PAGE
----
Education after the 9th grade was divided into 3 sections as "Collegiate", "Commercial", and "Home Economics". The "Collegiate" section prepared girls for university education. The "Commercial" section prepared them for a trade and "Home Economics" section prepared girls to be a housewife.

Old commencements were adorned with written essays. Some essays were read in addition to music concerts and songs by the school choir. After 1926, the staff of the school started to change. American teachers were added to the faculty. Besides this, the biggest change was that the Turkish cultural lessons were added to the education curriculum. These lessons were now taught by Turkish teachers.

With the mobilization for education that was begun in the early years of the new Turkish Republic the foreign schools attracted the attention of Muslim Turkish students. The number of Turkish students increased dramatically. The extracurricular activities in the school increased. The traditional May Day was a celebration day that all students looked forward to with the May pole dance and other special activities. Students were also active participants in Turkish national celebrations.

As the years passed the school gradually changed adapting to the changes within Turkey.


Jessie Martin is a very important part of UAA's history. The restoration of Barton Hall in 1946, and the construction of Huntington Hall and Martin Hall in 1955 were all accomplished during the time when UAA was directed by Ms. Martin. To honor Jesse Martin one of the new buildings was named Martin Hall.

Helen L Morgan was the director of UAA from 1956-1977. Like Ms. Martin, Ms. Morgan also worked hard to make UAA one of the best schools in Turkey. To add to the one lab that was present, the physics lab, Helen Morgan was responsible for the cistern being turned into a chemistry lab while Fred Shepard was responsible for the hamam being turned into a biology lab. The newest building at UAA with modern science laboratories and a computer center was named Morgan Hall in Helen L. Morgan's honor.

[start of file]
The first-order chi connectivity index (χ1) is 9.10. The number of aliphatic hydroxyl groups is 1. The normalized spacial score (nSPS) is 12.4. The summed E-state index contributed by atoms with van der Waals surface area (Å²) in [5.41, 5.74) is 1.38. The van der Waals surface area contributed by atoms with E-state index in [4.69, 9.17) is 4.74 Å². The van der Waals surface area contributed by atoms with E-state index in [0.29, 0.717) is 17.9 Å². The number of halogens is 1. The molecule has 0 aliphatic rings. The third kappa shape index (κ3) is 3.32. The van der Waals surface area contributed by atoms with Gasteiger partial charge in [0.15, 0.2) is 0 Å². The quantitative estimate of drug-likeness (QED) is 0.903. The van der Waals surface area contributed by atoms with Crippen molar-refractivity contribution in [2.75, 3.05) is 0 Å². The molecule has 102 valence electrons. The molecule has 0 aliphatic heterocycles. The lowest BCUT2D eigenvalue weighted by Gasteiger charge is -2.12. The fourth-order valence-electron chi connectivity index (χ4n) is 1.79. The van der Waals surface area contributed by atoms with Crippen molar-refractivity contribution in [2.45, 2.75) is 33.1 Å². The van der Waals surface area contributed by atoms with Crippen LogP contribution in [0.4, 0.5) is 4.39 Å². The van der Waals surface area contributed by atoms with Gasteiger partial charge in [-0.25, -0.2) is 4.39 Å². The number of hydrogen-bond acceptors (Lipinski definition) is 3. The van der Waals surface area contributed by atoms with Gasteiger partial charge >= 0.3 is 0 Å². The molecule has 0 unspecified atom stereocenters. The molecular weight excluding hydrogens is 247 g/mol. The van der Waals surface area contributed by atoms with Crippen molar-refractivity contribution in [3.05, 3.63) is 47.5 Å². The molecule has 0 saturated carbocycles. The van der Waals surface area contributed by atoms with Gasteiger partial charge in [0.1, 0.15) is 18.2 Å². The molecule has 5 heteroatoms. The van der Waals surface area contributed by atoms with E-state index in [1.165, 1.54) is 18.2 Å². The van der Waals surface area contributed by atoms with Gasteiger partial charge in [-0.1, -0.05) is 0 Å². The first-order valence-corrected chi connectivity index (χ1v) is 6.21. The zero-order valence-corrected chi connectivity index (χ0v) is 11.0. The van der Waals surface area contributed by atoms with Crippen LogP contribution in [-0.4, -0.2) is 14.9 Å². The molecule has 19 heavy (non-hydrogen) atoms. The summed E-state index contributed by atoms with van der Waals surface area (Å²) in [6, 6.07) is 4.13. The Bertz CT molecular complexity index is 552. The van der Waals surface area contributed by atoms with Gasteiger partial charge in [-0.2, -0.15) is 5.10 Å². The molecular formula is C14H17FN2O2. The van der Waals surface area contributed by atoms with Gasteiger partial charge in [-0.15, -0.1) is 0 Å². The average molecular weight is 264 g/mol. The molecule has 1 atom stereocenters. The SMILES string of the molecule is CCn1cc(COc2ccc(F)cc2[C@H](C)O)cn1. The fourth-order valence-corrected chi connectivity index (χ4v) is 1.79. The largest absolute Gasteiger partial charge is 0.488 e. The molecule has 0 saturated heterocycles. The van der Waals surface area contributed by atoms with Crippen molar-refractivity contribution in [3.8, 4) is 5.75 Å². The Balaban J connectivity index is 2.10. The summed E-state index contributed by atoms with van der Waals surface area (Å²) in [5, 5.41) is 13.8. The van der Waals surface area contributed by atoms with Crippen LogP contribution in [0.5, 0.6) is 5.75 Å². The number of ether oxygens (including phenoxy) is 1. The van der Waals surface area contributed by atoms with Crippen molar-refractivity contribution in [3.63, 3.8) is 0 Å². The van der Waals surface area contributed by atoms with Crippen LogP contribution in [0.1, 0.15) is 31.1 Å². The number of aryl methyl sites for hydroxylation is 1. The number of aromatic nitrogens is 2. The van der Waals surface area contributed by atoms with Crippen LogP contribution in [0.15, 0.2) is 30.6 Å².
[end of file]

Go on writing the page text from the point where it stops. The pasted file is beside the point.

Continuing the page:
Üsküdar American Academy experienced a radical change in 1990 when it admitted boys for the first time into the Orta Prep class. With this change, "Üsküdar American Academy for Girls" became part of history and the school became known as “Üsküdar American Academy”. With the help of USAID grants, the Sabancı Foundation, supportive parents, and the Health and Education Foundation (SEV) physical changes have also continued with the building of a gymnasium, the restoration of Bowker and Barton Halls, and the construction of Morgan Hall, our science and computer building.

Üsküdar American Academy continues to pursue “excellence in education” in a time of rapid change within the Turkish culture.

Today the school, like the affiliated American schools in İstanbul, Izmir and Tarsus is under the governance of the Health and Education Foundation, which carries full responsibility and authority for operating the school. The school properties are also owned by SEV.

With the passing of the 8-year basic education law, Üsküdar American Academy, like all foreign schools, gradually phased out the middle school, added a prep section for the lycee and now maintains only a lycee program. To fill in the void left by the closing of the Orta schools, SEV has opened an elementary school that goes through the eighth grade, offering quality English instruction to supplement the Turkish curriculum. It is hoped that the tradition begun so many years ago will continue for many years to come through SEV elementary schools and Üsküdar American Academy.